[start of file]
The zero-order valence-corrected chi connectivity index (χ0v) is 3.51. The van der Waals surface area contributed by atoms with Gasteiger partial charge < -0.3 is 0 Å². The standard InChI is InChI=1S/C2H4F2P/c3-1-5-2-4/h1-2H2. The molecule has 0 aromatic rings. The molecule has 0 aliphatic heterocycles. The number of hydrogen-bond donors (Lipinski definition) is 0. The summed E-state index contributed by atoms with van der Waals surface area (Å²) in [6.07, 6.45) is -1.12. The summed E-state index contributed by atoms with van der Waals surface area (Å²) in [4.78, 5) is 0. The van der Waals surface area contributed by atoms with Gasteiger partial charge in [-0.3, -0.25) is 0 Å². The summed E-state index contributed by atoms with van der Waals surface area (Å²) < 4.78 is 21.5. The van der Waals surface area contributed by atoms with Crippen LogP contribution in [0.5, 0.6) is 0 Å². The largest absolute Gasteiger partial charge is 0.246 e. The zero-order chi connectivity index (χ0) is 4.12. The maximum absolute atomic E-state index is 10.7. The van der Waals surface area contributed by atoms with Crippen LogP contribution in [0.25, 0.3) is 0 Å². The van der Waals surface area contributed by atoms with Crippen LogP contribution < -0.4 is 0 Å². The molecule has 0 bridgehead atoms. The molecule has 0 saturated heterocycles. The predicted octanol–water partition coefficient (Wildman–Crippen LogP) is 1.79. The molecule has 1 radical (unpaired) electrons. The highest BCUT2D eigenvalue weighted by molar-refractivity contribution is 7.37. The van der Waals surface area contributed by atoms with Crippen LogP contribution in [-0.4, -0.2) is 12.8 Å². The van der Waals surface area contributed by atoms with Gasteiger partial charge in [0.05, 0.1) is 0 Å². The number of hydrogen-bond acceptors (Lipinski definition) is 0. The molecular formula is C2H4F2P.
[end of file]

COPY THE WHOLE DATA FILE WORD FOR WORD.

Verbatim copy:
The zero-order valence-corrected chi connectivity index (χ0v) is 3.51. The van der Waals surface area contributed by atoms with Gasteiger partial charge < -0.3 is 0 Å². The standard InChI is InChI=1S/C2H4F2P/c3-1-5-2-4/h1-2H2. The molecule has 0 aromatic rings. The molecule has 0 aliphatic heterocycles. The number of hydrogen-bond donors (Lipinski definition) is 0. The summed E-state index contributed by atoms with van der Waals surface area (Å²) in [6.07, 6.45) is -1.12. The summed E-state index contributed by atoms with van der Waals surface area (Å²) in [4.78, 5) is 0. The van der Waals surface area contributed by atoms with Gasteiger partial charge in [-0.3, -0.25) is 0 Å². The summed E-state index contributed by atoms with van der Waals surface area (Å²) < 4.78 is 21.5. The van der Waals surface area contributed by atoms with Crippen LogP contribution in [0.5, 0.6) is 0 Å². The largest absolute Gasteiger partial charge is 0.246 e. The zero-order chi connectivity index (χ0) is 4.12. The maximum absolute atomic E-state index is 10.7. The van der Waals surface area contributed by atoms with Crippen LogP contribution in [0.25, 0.3) is 0 Å². The van der Waals surface area contributed by atoms with Crippen LogP contribution < -0.4 is 0 Å². The molecule has 0 bridgehead atoms. The molecule has 0 saturated heterocycles. The predicted octanol–water partition coefficient (Wildman–Crippen LogP) is 1.79. The molecule has 1 radical (unpaired) electrons. The highest BCUT2D eigenvalue weighted by molar-refractivity contribution is 7.37. The van der Waals surface area contributed by atoms with Crippen LogP contribution in [-0.4, -0.2) is 12.8 Å². The van der Waals surface area contributed by atoms with Gasteiger partial charge in [0.05, 0.1) is 0 Å². The number of hydrogen-bond acceptors (Lipinski definition) is 0. The molecular formula is C2H4F2P.